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Step 1: Create a Classification Scheme
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The first step in building a server isolation strategy is to classify systems. You can think of network protection mechanisms as residing on a spectrum. Take, for instance, administrative accounts. One extreme of the spectrum is using one account for all purposes, on all computers, by all administrators. On the other extreme you have one account per administrator per task, with the least possible privileges necessary to complete that task per computer. While the former example might be practically possible, it would violate more security principles than we can list. The latter example, while highly secure, is intractable to manage and so cumbersome to use that it will likely be ignored by everyone involved. A similar spectrum exists for all other techniques. For instance, in terms of restricting communications, you can certainly analyze every single computer and restrict access to each one based on exactly what you need to use it for. However, in a network with many thousands of computers, this is virtually impossible. You would be hacked long before you completed the analysis. A far better option is to create a classification scheme. This scheme can be as simple or as complex as you need it to be. The idea is to divide your computers into categories that make sense to your business. Classifications can take many forms. In a military establishment it is common to have a two-dimensional classification scheme, such as that shown in Table 13-1. The military-style classification can be converted to classifying computers quite easily. One variant is shown in Table 13-2. Table 13-2 shows a subset of a computer classification based on the role the systems are fulfilling. No matter how you create your classifications, you almost certainly want to base them on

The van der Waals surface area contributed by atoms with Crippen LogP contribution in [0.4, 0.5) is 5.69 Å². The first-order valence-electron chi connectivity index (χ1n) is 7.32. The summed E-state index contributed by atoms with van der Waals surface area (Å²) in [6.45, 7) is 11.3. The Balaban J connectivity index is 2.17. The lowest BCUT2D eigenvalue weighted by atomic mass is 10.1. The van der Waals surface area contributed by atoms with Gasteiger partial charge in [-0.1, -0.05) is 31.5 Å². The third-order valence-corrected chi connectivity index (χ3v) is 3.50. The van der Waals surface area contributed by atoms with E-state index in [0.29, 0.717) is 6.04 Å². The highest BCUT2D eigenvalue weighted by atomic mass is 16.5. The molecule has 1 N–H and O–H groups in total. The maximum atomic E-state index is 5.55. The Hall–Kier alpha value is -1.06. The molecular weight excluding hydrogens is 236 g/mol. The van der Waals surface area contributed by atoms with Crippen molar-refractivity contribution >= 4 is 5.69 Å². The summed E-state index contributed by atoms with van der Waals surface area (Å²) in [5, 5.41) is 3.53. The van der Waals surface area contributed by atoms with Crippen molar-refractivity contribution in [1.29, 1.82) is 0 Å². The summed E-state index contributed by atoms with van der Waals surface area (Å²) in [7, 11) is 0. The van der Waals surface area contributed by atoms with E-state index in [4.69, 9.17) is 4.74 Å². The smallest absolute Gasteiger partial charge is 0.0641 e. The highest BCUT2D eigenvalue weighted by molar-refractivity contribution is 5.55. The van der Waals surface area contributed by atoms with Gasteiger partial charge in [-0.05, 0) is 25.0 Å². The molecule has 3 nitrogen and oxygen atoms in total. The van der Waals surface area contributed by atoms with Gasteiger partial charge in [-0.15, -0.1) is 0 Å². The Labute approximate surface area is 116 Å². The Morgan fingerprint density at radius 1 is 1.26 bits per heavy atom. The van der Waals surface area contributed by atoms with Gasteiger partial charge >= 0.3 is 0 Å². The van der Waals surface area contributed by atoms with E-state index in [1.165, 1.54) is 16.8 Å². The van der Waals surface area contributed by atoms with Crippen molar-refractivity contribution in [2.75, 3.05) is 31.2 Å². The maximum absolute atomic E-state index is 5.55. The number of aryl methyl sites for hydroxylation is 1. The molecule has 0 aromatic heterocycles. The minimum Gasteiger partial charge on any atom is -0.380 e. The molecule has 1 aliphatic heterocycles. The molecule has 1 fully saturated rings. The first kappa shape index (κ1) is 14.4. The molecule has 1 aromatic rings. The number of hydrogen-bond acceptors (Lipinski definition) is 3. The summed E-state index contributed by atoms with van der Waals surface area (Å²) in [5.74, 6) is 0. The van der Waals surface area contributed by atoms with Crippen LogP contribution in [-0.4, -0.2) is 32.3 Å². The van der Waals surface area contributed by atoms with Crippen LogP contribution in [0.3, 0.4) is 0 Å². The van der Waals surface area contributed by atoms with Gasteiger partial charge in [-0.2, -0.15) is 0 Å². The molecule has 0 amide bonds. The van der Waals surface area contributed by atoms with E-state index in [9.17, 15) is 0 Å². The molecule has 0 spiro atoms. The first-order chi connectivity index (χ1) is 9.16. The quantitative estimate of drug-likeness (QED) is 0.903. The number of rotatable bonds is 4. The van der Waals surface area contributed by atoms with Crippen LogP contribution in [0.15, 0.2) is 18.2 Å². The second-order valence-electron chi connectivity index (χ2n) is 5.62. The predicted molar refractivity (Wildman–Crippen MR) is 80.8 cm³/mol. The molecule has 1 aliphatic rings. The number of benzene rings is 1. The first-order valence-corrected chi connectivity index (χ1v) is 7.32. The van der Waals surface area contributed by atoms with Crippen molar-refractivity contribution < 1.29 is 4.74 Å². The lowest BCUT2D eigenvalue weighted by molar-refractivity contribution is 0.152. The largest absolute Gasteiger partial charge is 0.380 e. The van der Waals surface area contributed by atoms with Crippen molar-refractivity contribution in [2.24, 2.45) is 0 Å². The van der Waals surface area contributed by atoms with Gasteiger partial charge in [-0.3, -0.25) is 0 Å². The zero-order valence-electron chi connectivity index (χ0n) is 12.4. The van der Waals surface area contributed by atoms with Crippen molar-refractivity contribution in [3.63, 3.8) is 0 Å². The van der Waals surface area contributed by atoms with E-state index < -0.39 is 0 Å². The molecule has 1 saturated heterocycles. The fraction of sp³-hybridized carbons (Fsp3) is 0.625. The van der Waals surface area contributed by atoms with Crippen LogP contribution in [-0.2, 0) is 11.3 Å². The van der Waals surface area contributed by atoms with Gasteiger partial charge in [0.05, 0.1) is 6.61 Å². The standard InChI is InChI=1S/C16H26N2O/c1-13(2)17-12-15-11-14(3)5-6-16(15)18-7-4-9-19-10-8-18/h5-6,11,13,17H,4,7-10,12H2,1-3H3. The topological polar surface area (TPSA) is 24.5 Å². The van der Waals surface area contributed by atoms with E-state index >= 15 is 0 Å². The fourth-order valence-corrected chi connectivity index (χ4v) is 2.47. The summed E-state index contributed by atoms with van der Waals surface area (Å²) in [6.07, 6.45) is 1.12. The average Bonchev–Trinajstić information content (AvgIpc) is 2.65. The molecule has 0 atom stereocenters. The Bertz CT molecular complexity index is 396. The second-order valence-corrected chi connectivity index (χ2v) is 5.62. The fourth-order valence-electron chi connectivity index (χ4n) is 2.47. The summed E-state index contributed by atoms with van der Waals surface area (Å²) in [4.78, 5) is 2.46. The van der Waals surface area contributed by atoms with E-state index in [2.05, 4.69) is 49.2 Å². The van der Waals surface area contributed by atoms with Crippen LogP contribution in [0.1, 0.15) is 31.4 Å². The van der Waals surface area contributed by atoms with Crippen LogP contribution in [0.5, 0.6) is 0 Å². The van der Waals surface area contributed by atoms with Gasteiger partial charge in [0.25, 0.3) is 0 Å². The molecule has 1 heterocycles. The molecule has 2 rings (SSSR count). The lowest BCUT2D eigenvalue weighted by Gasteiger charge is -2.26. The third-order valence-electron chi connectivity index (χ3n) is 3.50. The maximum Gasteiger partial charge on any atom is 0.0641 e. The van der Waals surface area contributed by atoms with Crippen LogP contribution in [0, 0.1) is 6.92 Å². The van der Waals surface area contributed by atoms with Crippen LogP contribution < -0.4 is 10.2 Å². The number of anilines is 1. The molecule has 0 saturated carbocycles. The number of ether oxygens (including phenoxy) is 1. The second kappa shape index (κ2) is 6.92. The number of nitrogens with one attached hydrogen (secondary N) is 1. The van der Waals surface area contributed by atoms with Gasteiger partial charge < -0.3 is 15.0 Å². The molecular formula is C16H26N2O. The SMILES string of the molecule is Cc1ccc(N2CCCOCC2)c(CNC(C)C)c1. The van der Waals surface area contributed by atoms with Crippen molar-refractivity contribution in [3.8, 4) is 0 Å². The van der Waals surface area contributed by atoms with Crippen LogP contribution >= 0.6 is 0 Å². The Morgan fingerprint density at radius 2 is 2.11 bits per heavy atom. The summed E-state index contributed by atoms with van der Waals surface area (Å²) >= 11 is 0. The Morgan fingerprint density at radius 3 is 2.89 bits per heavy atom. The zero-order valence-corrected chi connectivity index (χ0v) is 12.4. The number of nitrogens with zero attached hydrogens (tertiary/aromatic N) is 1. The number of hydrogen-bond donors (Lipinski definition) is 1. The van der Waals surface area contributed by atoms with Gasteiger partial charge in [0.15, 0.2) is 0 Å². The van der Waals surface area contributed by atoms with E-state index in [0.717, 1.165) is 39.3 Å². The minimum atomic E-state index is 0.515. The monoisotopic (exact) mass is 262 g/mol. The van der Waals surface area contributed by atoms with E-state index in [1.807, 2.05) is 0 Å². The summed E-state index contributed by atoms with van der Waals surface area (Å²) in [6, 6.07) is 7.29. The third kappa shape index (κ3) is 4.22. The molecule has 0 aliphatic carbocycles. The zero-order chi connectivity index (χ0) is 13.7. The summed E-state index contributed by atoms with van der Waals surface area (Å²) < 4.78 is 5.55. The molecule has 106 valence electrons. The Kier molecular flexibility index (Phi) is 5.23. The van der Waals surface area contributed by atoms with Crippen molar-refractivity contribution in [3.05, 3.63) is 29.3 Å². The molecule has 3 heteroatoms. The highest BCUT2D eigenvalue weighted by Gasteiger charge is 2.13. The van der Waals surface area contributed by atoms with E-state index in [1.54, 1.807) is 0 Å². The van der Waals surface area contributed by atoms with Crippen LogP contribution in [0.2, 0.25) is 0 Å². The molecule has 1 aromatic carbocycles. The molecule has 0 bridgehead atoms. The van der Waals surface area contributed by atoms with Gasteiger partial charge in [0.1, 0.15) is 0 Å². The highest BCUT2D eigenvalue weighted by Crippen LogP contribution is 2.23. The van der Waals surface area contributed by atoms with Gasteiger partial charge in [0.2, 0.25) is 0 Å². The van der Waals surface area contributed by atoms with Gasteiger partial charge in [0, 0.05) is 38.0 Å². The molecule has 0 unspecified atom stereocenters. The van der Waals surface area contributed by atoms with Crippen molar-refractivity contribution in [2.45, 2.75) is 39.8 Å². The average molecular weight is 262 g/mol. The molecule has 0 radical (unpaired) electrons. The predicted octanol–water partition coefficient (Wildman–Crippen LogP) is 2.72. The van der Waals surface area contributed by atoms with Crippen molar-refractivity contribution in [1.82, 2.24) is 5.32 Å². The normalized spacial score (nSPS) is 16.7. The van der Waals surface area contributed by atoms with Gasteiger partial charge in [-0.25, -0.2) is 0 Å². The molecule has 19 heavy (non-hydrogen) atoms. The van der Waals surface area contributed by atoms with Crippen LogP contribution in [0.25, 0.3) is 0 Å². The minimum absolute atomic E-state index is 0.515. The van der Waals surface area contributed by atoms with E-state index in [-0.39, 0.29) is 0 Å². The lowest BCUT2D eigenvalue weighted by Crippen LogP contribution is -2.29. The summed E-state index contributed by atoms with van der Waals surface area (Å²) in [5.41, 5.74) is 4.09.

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the role the computer is fulfilling. The more granular you make the classification scheme that is, the closer to a single role you can get the more secure the resulting implementation will be. However, don t go overboard with this classification. First, you will probably need to revise it once you start analyzing your network and realize that you missed something and that some roles that do not clearly make sense. Second, treat this as a risk management effort. If you are designing a classification scheme for an extreme risk environment, you want more granularity. If you are in a low-risk environment, you may be fine with a coarser system.
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Table 13-1 Military Classification Scheme Class Unclassified Compartment Secret Top Secret Compartment 1 Compartment 2 Compartment 3 Table 13-2 System Classification by Role Class Public Compartment Kiosks Infrastructure Servers Workstations Information Worker Workstations Server Domain Controllers
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You may have noticed that one potential problem with using the two-dimensional classification system based on the military scheme is that you cannot neatly take into account the data that a particular computer of a given type is processing as well as the server type. For instance, not all database servers are alike. Some process highly sensitive personal information such as national ID numbers. Others hold public information, such as Web pages, that can be read by all users but written only by a few. Yet others servers may be entirely public and used simply as centralized temp folders. You can add rows to the classification for each computer type, but because many of the parameters you need to apply to computers are similar within a major type, this is not the cleanest method. One way to accommodate sub-typing of computers a bit more neatly is to use a different modeling method. I like the organizational chart metaphor. It is infinitely extensible and permits easy sub-typing. You can, of course, use a more complicated modeling scheme, but because I find parsimony in your metaphor to be far more valuable than having hundreds of modeling constructs available, I tend to use simple modeling schemes. Using an org chart metaphor, we might come up with a picture such as the one in Figure 13-5.
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